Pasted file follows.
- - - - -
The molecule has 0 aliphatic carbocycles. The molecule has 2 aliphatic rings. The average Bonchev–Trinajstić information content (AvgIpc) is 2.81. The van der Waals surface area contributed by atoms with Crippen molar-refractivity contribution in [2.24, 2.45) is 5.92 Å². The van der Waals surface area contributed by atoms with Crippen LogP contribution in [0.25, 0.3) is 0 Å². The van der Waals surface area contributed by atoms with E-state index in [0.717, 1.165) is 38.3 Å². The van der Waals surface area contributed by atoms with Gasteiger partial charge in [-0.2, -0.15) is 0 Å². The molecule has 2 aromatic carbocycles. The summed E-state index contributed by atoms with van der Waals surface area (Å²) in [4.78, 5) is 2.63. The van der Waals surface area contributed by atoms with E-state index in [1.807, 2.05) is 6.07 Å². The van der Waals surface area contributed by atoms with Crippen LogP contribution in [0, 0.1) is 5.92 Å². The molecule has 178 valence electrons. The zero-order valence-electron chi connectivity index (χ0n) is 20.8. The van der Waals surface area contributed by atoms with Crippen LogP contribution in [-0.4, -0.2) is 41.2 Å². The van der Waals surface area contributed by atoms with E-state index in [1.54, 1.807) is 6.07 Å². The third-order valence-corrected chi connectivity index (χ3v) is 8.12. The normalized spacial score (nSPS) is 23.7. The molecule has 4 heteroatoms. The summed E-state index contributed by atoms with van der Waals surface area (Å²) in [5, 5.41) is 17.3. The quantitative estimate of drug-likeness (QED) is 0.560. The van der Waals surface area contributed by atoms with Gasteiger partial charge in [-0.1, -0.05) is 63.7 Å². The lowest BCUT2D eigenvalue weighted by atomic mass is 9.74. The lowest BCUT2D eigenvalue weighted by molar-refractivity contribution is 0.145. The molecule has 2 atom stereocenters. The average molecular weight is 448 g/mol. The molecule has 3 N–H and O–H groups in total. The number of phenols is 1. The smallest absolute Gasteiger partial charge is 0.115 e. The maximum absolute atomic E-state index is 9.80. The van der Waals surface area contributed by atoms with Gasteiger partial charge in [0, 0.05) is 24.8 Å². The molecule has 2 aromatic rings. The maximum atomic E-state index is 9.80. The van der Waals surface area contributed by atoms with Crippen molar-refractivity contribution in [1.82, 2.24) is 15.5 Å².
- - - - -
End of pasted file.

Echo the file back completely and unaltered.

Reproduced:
The molecule has 0 aliphatic carbocycles. The molecule has 2 aliphatic rings. The average Bonchev–Trinajstić information content (AvgIpc) is 2.81. The van der Waals surface area contributed by atoms with Crippen molar-refractivity contribution in [2.24, 2.45) is 5.92 Å². The van der Waals surface area contributed by atoms with Crippen LogP contribution in [0.25, 0.3) is 0 Å². The van der Waals surface area contributed by atoms with E-state index in [0.717, 1.165) is 38.3 Å². The van der Waals surface area contributed by atoms with Gasteiger partial charge in [-0.2, -0.15) is 0 Å². The molecule has 2 aromatic carbocycles. The summed E-state index contributed by atoms with van der Waals surface area (Å²) in [4.78, 5) is 2.63. The van der Waals surface area contributed by atoms with E-state index in [1.807, 2.05) is 6.07 Å². The van der Waals surface area contributed by atoms with Crippen LogP contribution in [0, 0.1) is 5.92 Å². The molecule has 178 valence electrons. The zero-order valence-electron chi connectivity index (χ0n) is 20.8. The van der Waals surface area contributed by atoms with Crippen LogP contribution in [-0.4, -0.2) is 41.2 Å². The van der Waals surface area contributed by atoms with E-state index in [1.54, 1.807) is 6.07 Å². The third-order valence-corrected chi connectivity index (χ3v) is 8.12. The normalized spacial score (nSPS) is 23.7. The molecule has 4 heteroatoms. The summed E-state index contributed by atoms with van der Waals surface area (Å²) in [5, 5.41) is 17.3. The quantitative estimate of drug-likeness (QED) is 0.560. The van der Waals surface area contributed by atoms with Gasteiger partial charge in [-0.1, -0.05) is 63.7 Å². The lowest BCUT2D eigenvalue weighted by atomic mass is 9.74. The lowest BCUT2D eigenvalue weighted by molar-refractivity contribution is 0.145. The molecule has 2 atom stereocenters. The average molecular weight is 448 g/mol. The molecule has 3 N–H and O–H groups in total. The number of phenols is 1. The smallest absolute Gasteiger partial charge is 0.115 e. The maximum absolute atomic E-state index is 9.80. The van der Waals surface area contributed by atoms with Gasteiger partial charge in [0, 0.05) is 24.8 Å². The molecule has 2 aromatic rings. The maximum atomic E-state index is 9.80. The van der Waals surface area contributed by atoms with Crippen molar-refractivity contribution in [1.82, 2.24) is 15.5 Å².